Further, because Rule 17Ad-22(e) and other comparable regulations are based on the same international standards,[171] the Commission believes the potential for any inconsistent regulation is low. Indeed, applying Rule 17Ad-22(e) to a covered clearing agency that is also subject to comparable regulation consistent with the PFMI in its home jurisdiction should improve harmonization between the Commission's regulatory regime and that of the home jurisdiction, which would reduce the burdens associated with the presence of similar regulation under multiple regulatory regimes. In addition, because clearing agency practices are diverse and difficult to generalize, the Commission has sought to address concerns about duplicative regulation in other ways, such as through streamlining the process for rule filings under Rule 19b-4 filed by clearing agencies dually registered with the Commission and the CFTC so that rule filings that do not pertain to securities clearing operations become effective upon filing with the Commission, without pre-effective notice and opportunity for comment.[172] In addition, Part I.A.6 above discusses the process by which the Commission could consider the attendant facts and circumstances in assessing the application of Rule 17Ad-22(e) to a non-U.S. covered clearing agency that is subject to similar regulation in its home jurisdiction.

3. As Applied to Dually Registered Clearing Agencies

One commenter noted that the proposed definition is sufficiently broad to enable the Commission to include SIDCOs. The commenter stated that the potential for a SIDCO to be determined to be a covered clearing agency is inconsistent with the Commission's acknowledgment of the purposes of the Clearing Supervision Act and there being duplicative requirements for some dually registered entities.[173] The commenter recommended that the Commission expressly exclude from the definition of “covered clearing agency” those clearing agencies for which the CFTC is the supervisory agency pursuant to the Clearing Supervision Act. The Commission notes that the definition of “covered clearing agency” does expressly exclude those clearing agencies for which the CFTC is the supervisory agency. As previously discussed, in a separate release, the Commission is proposing to amend the definition of a covered clearing agency, and addresses the potential effects of the proposed amendment on clearing agencies dually registered with the CFTC.[174]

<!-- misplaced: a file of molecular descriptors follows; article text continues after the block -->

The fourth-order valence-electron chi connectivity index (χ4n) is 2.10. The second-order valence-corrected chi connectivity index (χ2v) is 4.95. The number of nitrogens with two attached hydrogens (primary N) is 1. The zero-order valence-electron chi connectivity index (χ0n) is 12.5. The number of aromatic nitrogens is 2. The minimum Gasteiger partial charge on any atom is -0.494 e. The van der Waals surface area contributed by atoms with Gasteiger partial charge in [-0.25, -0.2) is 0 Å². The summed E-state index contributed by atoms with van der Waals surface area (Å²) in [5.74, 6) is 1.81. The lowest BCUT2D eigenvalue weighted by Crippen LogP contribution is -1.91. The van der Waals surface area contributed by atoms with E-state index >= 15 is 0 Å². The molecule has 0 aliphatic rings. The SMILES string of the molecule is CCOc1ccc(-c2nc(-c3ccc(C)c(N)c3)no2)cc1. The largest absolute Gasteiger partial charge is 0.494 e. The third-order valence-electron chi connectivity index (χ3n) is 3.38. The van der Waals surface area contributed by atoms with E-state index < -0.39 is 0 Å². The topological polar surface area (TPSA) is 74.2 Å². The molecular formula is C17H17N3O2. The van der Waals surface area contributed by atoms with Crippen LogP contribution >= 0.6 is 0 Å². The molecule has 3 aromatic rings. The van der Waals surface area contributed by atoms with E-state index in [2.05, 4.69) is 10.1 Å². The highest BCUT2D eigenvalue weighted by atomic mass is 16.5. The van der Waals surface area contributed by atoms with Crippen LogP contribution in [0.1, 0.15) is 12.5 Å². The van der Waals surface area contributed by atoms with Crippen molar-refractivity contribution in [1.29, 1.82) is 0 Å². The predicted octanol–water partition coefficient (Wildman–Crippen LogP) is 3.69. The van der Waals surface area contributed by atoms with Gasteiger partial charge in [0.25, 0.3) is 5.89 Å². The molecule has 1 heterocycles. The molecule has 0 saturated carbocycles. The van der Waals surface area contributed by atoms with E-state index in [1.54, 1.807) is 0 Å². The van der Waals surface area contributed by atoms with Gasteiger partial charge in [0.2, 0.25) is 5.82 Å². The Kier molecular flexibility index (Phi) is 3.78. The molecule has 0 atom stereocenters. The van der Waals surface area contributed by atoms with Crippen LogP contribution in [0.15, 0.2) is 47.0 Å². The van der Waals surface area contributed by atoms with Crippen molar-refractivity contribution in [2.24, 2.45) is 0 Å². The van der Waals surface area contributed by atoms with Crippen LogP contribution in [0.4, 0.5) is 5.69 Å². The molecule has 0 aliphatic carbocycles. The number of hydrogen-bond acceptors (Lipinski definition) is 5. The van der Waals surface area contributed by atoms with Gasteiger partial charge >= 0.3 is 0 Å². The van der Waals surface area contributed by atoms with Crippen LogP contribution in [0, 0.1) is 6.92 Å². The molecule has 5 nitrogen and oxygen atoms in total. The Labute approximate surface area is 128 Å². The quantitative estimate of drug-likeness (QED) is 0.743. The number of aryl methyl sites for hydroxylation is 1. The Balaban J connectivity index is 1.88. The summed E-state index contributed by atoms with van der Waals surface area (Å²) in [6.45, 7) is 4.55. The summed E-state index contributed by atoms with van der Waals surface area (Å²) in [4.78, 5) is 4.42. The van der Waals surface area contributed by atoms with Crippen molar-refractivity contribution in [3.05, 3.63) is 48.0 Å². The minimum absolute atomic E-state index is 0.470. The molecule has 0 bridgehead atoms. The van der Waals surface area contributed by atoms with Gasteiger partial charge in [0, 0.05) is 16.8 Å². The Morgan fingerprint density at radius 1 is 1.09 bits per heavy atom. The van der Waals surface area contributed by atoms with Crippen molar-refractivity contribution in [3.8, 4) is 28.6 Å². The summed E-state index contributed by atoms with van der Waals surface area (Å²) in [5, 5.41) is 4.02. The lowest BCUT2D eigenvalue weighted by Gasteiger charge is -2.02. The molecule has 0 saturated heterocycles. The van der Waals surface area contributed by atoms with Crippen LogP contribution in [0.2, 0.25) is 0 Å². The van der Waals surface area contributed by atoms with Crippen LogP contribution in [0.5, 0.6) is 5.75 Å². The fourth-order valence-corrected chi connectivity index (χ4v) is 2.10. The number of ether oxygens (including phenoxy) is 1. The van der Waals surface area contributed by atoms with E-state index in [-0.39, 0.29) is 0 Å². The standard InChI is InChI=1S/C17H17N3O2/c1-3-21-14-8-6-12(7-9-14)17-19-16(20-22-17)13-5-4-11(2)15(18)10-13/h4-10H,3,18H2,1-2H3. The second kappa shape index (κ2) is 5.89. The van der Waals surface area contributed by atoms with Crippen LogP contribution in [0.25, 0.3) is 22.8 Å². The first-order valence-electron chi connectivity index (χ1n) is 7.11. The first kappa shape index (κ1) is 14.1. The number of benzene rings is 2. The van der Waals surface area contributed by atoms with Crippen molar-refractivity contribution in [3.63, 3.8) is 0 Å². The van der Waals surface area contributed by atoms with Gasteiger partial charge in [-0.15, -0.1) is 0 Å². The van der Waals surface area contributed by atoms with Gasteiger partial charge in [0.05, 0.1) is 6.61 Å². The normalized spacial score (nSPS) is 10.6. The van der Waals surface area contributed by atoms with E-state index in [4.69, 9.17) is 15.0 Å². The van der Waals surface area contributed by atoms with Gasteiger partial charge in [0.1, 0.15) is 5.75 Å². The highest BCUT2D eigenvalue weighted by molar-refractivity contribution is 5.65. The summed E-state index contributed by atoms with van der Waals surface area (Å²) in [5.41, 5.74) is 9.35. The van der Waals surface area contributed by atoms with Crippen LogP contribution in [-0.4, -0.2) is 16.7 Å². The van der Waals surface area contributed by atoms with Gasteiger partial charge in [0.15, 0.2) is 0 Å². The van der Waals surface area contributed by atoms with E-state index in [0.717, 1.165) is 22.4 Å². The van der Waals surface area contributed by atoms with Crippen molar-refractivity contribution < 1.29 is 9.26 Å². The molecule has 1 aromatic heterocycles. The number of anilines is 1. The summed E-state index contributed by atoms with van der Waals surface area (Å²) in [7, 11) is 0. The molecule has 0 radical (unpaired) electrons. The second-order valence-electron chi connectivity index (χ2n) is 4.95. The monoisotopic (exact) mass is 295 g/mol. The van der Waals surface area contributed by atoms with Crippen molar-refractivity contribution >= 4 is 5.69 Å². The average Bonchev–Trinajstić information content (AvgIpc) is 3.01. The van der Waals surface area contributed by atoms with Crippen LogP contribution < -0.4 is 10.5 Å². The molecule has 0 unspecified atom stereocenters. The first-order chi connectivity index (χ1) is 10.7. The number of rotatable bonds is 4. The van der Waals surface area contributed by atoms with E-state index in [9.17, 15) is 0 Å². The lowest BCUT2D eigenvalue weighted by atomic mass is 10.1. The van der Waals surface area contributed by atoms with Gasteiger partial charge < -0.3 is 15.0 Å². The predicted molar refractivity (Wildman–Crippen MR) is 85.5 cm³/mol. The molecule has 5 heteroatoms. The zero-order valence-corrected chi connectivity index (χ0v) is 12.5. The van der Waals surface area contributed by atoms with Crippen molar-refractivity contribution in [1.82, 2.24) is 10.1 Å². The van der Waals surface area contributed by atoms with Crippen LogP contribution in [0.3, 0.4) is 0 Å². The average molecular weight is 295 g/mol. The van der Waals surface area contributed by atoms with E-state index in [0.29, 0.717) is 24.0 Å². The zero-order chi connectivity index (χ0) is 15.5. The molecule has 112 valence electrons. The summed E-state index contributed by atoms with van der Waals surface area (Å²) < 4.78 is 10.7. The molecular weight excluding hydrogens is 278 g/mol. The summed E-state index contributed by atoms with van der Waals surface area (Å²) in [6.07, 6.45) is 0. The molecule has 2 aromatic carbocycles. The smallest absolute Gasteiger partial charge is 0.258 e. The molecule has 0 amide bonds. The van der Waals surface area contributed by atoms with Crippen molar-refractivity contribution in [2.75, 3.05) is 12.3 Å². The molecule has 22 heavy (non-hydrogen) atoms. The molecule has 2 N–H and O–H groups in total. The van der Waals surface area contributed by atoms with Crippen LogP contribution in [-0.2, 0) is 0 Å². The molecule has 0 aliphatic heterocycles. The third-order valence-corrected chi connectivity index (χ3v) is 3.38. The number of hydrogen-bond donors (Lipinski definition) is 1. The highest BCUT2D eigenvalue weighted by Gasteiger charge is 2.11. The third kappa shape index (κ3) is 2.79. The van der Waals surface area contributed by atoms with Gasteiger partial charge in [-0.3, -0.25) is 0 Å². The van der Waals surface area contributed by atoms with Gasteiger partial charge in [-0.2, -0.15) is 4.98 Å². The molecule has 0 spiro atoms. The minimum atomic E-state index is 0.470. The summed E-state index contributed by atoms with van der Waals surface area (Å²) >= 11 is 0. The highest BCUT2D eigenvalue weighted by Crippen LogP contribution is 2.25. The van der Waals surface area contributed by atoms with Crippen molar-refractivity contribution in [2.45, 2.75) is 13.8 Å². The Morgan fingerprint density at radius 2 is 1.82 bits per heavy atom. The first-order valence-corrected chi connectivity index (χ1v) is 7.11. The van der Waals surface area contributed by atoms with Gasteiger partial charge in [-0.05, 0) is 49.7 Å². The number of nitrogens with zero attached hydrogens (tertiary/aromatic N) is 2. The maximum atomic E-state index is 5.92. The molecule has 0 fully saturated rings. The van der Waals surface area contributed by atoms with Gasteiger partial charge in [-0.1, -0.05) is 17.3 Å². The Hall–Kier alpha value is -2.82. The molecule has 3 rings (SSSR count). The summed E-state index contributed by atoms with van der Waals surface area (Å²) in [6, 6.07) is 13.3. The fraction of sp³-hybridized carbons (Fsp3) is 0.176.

B. Principles-Based Approach to Rule 17Ad-22(e)

Rule 17Ad-22(e) requires a covered clearing agency to establish, implement, maintain and enforce written policies and procedures that address a variety of issues, as described in detail below. The Commission's approach sets forth requirements that a covered clearing agency must achieve when developing its written policies and procedures. With a number of exceptions, Rule 17Ad-22(e) does not prescribe a specific tool or arrangement to achieve its requirements. The Commission believes that when determining the content of its policies and procedures, each covered clearing agency must have the ability to consider its unique characteristics and circumstances, including ownership and governance structures, effect on direct and indirect participants, membership base, markets served, and the risks inherent in products cleared. This ability, however, is subject to the requirements of the SRO rule filing and advance notice processes, which provide some opportunities for the public and participants to comment on the covered clearing agency's rules, policies, and procedures.